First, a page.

Buying into Baby
There’s so much Stuff to buy for your kid!! Welcome to the pressure I’ve felt for the last 7 months. And I’m not talking on my bladder. No. Some people call it ‘nesting’. I call it a prime opportunity for our consumer culture to hoist a bunch of unnecessary crap your way. Short term crap, most of it. With an expiration date of a few years, if not months or even weeks in the the case of those newborn clothes. This is stuff you gotta have. At least some of it, but we ain’t talking life and death and heirlooms here. Oh, I’m sure I’ll tuck away a couple outfits and blankets for posterity. When it comes to breast pumps, nursing pillows, and pack-n-plays though, what do I much care?
The problem is people get a little nutty about baby stuff.
Exhibit A: Our car seat. Confession: It is second hand.
Crash. Boom. Bang. Gasp. Shoes dropping. Worlds ending. Indignant mothers ACTIVATE!
Dont I KNOW car seats can’t be second hand!? What if they’ve been in an accident? They have expiration dates FOR A REASON. Apparently, if past those dates the seat could completely disintegrate at ANY MOMENT! Car accidents happen! My child could be IN DANGER!
CALL PROTECTIVE SERVICES! STAT! This IS life and death!
Take a deep breath. Put down the phone. Disengage the IP tracking and photo identification in an attempt to locate the woman doing her unborn child a grave disservice. Hear me out.
The car seat came from my BFF, with whom I am in almost constant contact. If there is anyone on the planet earth who I would know has or has not been in a car accident, she is in the top two. In recent history, with or without the car seat, she has not. Then there’s the issue of that expiration date. Another fear not. This seat is less than 2 years old. Further, for at least the last 6 months of that, it has not been exposed to the major temperature swings that degrade the plastic as a result of living in car.
This car seat is fine. I am 100% not worried about it. It cost me $0. It is infant ready, which is more than I can say for the rest of our lives.
Yet, the reactions listed above aren’t actually much of an exaggeration from what I’ve experienced. I quickly learned not to mention used car seats. Except, ya know, here. It’s right up there with co-sleeping, vaccines, circumcision and breast feeding. A hot button issue, who knew? Guaranteed moral indignation. Lectures ensue. Common sense (and courtesy) seem to leave the building. Rapidly.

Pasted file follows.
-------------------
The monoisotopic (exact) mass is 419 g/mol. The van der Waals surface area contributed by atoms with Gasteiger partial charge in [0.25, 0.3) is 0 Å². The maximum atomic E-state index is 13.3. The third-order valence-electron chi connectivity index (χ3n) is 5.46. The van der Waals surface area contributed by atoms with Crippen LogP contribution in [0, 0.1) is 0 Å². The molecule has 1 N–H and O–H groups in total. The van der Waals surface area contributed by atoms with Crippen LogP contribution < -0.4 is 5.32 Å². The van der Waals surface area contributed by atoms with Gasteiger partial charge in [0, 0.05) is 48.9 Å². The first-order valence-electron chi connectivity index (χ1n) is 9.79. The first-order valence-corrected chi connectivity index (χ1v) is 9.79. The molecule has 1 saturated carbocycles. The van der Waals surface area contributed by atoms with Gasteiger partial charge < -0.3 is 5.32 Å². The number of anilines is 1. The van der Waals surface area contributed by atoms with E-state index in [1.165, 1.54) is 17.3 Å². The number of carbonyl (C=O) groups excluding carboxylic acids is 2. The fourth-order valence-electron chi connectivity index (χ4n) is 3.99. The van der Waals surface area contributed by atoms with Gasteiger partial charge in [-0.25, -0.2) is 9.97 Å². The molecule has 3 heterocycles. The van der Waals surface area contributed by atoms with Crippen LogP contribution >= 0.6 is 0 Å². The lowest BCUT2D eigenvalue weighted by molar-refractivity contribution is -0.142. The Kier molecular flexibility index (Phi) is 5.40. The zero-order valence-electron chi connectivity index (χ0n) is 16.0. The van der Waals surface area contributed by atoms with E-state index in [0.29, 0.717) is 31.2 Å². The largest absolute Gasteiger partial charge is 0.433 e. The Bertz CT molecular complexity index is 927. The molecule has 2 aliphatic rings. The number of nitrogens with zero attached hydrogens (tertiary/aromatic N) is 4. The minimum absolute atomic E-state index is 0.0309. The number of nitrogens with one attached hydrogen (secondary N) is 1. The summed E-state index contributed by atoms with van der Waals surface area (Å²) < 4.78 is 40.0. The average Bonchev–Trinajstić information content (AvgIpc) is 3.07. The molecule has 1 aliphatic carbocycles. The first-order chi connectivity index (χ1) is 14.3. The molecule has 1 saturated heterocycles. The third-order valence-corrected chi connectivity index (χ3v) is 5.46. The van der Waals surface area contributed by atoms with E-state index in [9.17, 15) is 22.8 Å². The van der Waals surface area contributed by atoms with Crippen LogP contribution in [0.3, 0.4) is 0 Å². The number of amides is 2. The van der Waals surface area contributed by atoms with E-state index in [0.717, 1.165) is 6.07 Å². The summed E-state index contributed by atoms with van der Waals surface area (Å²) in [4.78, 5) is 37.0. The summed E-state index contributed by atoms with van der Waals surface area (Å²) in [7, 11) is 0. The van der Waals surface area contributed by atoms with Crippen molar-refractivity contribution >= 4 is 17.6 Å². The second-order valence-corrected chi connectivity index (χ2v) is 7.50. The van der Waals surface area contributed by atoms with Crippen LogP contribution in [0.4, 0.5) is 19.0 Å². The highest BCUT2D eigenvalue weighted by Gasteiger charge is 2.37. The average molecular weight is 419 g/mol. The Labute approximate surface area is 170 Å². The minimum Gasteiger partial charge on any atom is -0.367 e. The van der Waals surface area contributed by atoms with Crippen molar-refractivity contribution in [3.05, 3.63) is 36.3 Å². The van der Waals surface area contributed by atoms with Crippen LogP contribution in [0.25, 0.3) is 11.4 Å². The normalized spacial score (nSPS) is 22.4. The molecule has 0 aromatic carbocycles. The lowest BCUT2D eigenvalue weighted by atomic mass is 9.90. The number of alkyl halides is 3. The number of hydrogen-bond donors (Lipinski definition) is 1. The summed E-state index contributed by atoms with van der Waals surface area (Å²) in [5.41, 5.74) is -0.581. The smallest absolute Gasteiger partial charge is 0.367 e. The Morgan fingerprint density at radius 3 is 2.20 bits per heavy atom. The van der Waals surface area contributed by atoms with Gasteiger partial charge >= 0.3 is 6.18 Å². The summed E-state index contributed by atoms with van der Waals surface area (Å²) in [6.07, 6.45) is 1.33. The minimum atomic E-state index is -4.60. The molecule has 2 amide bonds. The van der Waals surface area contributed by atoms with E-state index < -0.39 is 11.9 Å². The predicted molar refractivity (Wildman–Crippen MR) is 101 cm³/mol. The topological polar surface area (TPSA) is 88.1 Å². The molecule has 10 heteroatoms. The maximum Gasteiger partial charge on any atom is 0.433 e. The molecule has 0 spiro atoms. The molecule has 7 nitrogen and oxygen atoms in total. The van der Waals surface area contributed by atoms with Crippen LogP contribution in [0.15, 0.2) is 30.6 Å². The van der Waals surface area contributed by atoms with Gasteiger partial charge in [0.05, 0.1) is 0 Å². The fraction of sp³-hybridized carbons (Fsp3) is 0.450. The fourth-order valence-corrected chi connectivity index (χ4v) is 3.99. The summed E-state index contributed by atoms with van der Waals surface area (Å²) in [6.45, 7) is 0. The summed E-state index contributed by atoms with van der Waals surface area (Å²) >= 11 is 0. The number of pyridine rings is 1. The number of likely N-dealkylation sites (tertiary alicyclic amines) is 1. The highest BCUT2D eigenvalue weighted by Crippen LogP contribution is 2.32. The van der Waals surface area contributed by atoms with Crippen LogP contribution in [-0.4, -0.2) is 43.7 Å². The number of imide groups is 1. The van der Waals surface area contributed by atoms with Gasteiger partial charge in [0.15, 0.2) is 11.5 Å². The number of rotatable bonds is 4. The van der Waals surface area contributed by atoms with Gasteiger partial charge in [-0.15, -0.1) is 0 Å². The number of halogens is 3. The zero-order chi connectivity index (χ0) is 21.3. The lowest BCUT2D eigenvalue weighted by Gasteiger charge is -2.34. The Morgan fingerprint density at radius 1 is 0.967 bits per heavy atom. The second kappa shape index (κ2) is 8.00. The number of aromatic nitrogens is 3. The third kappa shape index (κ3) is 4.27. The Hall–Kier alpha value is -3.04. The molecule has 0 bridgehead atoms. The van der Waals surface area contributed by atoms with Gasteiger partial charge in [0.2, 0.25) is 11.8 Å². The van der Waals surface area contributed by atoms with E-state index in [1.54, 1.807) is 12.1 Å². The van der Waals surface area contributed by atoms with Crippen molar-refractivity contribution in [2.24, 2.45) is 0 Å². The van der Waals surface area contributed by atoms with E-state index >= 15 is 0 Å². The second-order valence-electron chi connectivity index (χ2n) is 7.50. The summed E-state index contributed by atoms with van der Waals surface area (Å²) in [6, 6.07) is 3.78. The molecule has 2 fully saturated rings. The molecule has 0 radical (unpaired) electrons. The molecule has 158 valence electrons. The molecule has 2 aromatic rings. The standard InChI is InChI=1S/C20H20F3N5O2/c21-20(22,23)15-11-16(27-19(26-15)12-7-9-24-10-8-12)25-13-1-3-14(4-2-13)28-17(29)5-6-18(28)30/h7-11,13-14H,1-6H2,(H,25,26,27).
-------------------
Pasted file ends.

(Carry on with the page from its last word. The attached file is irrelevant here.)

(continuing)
I get it. We all want to protect babies. Small, helpless, squalling, pudgy buddhas, incapable of looking out for themselves in any way. They are worthy of our protection. The worthiest even. We are programmed for this. Somewhere along the way though, that’s gotten a little mixed up. Reason has been stricken from the equation. Let’s just throw more money at it. Let’s buy shiny and new everything, because thats better. It must be safer, otherwise they wouldn’t make it. To the detriment of our planet and our pocket books. That is, our kids future. Just in case that car seat spontaneously disintegrates.
Never mind, everything recalled was new once upon a time. Pay no attention to the mounds of toys, swings, onesies, wipe warmers, disposable diapers, boppy pillows, and bassinets clogging up our Goodwills, consignment stores or, even worse, not rotting in our landfills. To justify not spending money at the risk of ‘endangering a child’ is wrong. Who can argue that? I wouldn’t. If I actually felt I was endangering my child. Instead of making smart use of the resources available to me. And not feeding into the culture of fear. The culture of fear that carefully feeds the culture of consumerism. Buy it for safety. Buy it just in case. Buy it because its the only baby you will ever have and you don’t want to fuck them up. Fight depravity as you keep that kid safe.
I’m not advocating for second hand car seats. There are concerns. Real ones, that despite the tongue in my cheek, do prominently feature life and death. My freebie second hand number addresses all those more than adequately, while still being both free and second hand. I am advocating thinking for yourself. That is, outside the box, beyond the lists of ‘have to’s’ and ‘musts’. If it doesn’t apply to you, then it doesn’t actually apply to you. Disregard. Trust yourself. Tuck that money away for a time when your kid really does need it.
But for God sakes, don’t bring it up in mixed company.